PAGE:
While they are working on a brand new album, this album was released to let the fans know they are back for real. Several old gems are reworked by the new line up and there’s also a preview from the forthcoming album later this year featuring the brand new composition Malacandra.

The selection of songs has been made carefully because all the songs will be featured in the forthcoming live shows. They are coherent and in spite of having been composed by different musicians contributing their own ideas, Godfrey was and is still the main driving force.

All tracks show that Enid-trademark of classical orchestral music that could have been film scores. Castles In The Air is a slow, majestic song with delicate and subtle melodies on the guitar, next to complex arrangements for ‘the orchestra’. Riguardon is a romantic song equally appealing and in the same vein. A little more tempo in Chaldeon Crossing, continuous subtle pounding of the bass-drum and nice guitars, sometimes in multiple layers and some chanting to provide a bit of a poppy feel. Almost in the vein of melodic electronic music is the first part of Dark Hydrolic Forces Of The Id, in spite of the trumpet samples and the guitar. The atmosphere is quite similar to the previous track. Halfway a voice claims “The only real danger is man himself, he is the grave danger and we are pitifully unaware of it”. This message dates from the days many opposed to the threat of nuclear warfare but albeit in another sense, the statement is still true today! In the second half the basic themes and the rhythm remain unchanged, but a more powerful melody and a solid rock riff by the guitar give the music a more progressive edge.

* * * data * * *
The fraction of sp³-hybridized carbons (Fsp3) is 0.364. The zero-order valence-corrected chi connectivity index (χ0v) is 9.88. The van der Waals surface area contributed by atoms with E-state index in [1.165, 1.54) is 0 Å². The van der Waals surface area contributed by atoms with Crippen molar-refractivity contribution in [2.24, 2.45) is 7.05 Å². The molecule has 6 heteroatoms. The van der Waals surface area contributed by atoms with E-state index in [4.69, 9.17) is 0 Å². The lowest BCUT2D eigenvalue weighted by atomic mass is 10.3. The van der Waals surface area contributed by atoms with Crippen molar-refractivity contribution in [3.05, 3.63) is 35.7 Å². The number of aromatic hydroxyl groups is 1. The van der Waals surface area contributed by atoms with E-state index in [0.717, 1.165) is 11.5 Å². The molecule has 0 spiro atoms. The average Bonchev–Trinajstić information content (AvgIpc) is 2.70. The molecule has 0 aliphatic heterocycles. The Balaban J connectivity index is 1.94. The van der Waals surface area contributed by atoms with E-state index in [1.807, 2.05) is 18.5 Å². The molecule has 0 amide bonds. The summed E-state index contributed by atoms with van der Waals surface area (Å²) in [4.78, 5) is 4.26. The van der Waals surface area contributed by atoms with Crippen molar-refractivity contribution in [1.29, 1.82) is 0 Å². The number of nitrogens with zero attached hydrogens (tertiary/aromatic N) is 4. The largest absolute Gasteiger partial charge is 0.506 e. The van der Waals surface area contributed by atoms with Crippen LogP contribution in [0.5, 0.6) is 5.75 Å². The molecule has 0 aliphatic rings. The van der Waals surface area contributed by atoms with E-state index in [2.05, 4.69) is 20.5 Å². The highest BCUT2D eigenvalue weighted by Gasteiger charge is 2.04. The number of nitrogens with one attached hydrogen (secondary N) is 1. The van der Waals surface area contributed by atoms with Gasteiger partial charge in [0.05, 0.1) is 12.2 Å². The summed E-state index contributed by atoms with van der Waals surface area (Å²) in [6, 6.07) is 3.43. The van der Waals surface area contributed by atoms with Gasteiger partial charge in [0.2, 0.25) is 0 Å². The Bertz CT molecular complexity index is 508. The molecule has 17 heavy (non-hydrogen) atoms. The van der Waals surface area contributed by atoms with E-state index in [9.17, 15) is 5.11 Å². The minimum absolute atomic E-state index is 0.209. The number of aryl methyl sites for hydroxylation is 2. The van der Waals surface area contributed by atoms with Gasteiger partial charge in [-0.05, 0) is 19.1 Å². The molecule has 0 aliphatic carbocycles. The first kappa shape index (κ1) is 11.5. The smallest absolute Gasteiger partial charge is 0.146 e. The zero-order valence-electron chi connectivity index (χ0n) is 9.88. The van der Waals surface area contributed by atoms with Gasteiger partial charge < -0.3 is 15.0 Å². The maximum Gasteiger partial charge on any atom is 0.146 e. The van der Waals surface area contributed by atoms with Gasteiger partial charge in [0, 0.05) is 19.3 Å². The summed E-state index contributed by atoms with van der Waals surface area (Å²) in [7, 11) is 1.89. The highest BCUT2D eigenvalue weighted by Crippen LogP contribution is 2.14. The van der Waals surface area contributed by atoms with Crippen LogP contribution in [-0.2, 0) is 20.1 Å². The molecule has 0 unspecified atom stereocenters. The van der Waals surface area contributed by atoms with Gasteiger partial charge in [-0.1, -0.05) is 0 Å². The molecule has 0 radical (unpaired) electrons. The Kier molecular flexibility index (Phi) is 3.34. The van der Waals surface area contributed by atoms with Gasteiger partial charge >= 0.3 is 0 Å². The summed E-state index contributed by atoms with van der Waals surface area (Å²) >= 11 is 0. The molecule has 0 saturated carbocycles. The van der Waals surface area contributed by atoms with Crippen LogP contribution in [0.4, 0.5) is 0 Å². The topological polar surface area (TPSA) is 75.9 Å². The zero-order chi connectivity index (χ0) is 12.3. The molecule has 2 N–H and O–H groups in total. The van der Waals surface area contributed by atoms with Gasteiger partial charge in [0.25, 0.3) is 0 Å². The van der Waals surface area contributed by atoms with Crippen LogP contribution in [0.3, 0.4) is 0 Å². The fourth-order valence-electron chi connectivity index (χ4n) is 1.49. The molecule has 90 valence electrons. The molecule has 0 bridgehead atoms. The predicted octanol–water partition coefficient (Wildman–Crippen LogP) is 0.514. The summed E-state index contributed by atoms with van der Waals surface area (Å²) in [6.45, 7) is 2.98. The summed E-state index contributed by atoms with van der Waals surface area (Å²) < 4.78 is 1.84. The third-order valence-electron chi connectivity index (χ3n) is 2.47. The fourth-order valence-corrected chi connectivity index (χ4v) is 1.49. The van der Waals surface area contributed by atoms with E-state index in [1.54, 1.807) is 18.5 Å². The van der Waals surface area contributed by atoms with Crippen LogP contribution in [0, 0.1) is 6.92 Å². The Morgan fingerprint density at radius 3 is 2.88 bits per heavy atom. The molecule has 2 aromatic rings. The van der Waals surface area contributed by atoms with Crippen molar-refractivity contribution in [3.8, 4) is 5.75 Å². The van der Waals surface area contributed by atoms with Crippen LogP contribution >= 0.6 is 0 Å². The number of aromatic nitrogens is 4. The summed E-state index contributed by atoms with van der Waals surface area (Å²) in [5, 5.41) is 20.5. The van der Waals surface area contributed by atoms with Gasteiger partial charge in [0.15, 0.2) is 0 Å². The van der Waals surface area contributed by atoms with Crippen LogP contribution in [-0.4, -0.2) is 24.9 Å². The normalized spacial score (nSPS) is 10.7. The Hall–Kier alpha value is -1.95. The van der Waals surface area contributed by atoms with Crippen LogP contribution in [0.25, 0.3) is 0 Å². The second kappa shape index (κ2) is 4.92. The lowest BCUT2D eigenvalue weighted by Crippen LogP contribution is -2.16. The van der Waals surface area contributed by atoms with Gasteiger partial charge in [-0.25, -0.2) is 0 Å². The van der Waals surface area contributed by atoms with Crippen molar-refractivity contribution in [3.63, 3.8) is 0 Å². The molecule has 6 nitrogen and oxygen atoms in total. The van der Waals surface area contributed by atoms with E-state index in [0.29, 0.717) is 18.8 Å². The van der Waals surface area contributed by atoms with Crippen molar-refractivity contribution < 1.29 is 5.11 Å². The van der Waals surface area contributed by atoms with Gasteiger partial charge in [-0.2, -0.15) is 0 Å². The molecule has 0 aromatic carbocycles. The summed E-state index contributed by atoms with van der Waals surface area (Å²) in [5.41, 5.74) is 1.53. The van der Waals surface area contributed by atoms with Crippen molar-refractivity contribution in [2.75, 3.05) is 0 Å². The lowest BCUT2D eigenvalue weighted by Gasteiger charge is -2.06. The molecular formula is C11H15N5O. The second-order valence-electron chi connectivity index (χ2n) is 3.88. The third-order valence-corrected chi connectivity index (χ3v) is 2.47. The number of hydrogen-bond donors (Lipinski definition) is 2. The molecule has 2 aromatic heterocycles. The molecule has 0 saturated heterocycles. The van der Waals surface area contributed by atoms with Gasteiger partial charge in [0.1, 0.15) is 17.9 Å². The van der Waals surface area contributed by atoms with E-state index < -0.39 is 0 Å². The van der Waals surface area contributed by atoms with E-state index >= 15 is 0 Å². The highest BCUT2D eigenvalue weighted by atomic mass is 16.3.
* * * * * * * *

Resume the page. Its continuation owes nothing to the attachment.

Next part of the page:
Sheets Of Blue Yonder opens very sweetly, almost soft jazz, but as soon as the ‘twin guitars’ begin to play the melodies the music turns into symphonic progressive again. The delightful orchestrations with a trumpet sample playing the melody are a prelude for a bit more powerful interludes with the addition of drums and foremost guitars. Some of the music could have been used for a film score of a fairytale in the fifties/sixties: very melodic, very romantic. The end is fading away as new age music. The ultimate classically orientated bombast you’ll find in Judgement Day, superb, heavily orchestrated, tasteful guitars, powerful church organ, eloquent drumming and a smooth melodic finale. A heraldic trumpet and sounds of waves breaking lead to probably one of the best known themes by The Enid. A frivolous folk theme on a flute is misleading because very soon bass, drums and guitars and some keyboards take over, however the theme returns once more. A warm gentle sound of the guitar accompanied by keyboards gently leads to yet another great bombastic finale and The Enid’s trademark: “classical music for a rock band” when all the instruments join the big ‘orchestra’.

Fortunately the same quality is maintained in the brand new track Malacandra. As could be expected an orchestral first part, but in the second part the sound becomes more pop-rock because of Read’s vocals. The last section is for Godfrey again, a display of orchestral sounds and Read’s guitar playing the main melodies.

Because this is primarily a compilation album I don’t think rating is appropriate, however because there will be many younger people who might never have heard of The Enid before, I’ll give a rating anyway. This absolutely unique band has returned, making old fans like me very happy.


MARK HUGHES : 8 out of 10

Darwin's Radio – Template For A Generation

Darwin's Radio – Template For A Generation
Country of Origin:UK
Record Label:Independent
Catalogue #:N/A
Year of Release:2009
Info:Darwin's Radio
Samples:Click here

Tracklist: The Illusion Is Freedom (19:18), Breathe It In (11:28), Age Of Broken Reason (13:35)